Q. I appreciated your response to the question, “Is Pope Francis right that Christians who chase away refugees are hypocrites?” It makes a lot of sense to me. But I have a followup question. Is Jesus—and more broadly the Bible—talking only to individuals about how they should act, or also to entities, such as government? If the U.S. government creates policy based on biblical principles, aren’t we then a theocracy? I believe that our country was founded on Judeo-Christian principles but I also believe in church-state separation. If I think our government’s policy on refugees—or anything else—should be different based upon my Christian beliefs, aren’t I a hypocrite?
I think I’ve addressed many of the concerns you express in another post entitled, “Should Christians try to impose a moral code legally on people who don’t believe?” I invite you to read that post, as I think it will answer many of your questions. In it I basically argue against theocracy, but then note that as a Christian, “If you are a citizen of a democracy, you have an obligation to support and work for legislation, and promote social measures, that will encourage people to live by the most transferable values of the kingdom of God.”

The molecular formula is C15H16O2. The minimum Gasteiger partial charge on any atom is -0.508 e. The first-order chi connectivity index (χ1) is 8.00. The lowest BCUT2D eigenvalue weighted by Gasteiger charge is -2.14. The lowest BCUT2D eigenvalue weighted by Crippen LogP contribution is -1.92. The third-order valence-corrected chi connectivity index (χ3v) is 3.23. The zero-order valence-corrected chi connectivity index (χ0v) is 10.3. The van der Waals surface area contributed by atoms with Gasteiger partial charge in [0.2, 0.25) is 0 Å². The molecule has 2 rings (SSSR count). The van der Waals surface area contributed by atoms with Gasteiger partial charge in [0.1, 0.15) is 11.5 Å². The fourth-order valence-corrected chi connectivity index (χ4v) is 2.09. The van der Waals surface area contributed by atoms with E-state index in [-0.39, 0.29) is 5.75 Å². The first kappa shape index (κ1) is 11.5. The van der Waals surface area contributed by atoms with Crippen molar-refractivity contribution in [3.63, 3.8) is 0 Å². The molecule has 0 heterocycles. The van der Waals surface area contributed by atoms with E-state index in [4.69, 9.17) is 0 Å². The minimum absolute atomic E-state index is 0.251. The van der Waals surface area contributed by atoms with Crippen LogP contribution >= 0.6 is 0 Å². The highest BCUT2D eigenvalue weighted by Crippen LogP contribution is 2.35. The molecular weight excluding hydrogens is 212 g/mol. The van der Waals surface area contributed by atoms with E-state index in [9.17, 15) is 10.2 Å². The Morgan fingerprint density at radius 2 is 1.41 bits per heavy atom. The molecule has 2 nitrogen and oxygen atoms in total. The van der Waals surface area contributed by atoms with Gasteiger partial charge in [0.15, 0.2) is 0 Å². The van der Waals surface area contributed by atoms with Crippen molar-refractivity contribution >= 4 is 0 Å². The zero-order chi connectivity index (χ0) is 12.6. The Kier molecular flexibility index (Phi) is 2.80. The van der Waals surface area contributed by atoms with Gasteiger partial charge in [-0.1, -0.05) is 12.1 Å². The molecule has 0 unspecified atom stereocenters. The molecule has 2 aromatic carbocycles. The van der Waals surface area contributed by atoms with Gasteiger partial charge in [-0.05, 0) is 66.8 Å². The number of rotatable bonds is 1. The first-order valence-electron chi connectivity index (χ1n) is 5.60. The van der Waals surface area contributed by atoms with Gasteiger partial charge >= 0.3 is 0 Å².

The United States is not governed by explicitly biblical principles. But that doesn’t mean it has been established on no principles. It embodies the ideals of liberty and citizen participation. As Lincoln said, it’s supposed to be “of the people, by the people, for the people.” You are one of those “people.” And so you have a responsibility to make your voice heard and contribute to the shaping of our nation’s policies and programs, according to your informed conscience and Christian convictions.
Everybody else is supposed to be doing this, and they have a right to be disappointed if you’re not, even if they disagree with you! So get into the mix and don’t worry about theocracy or hypocrisy. We need concerned, compassionate voices like yours now more than ever.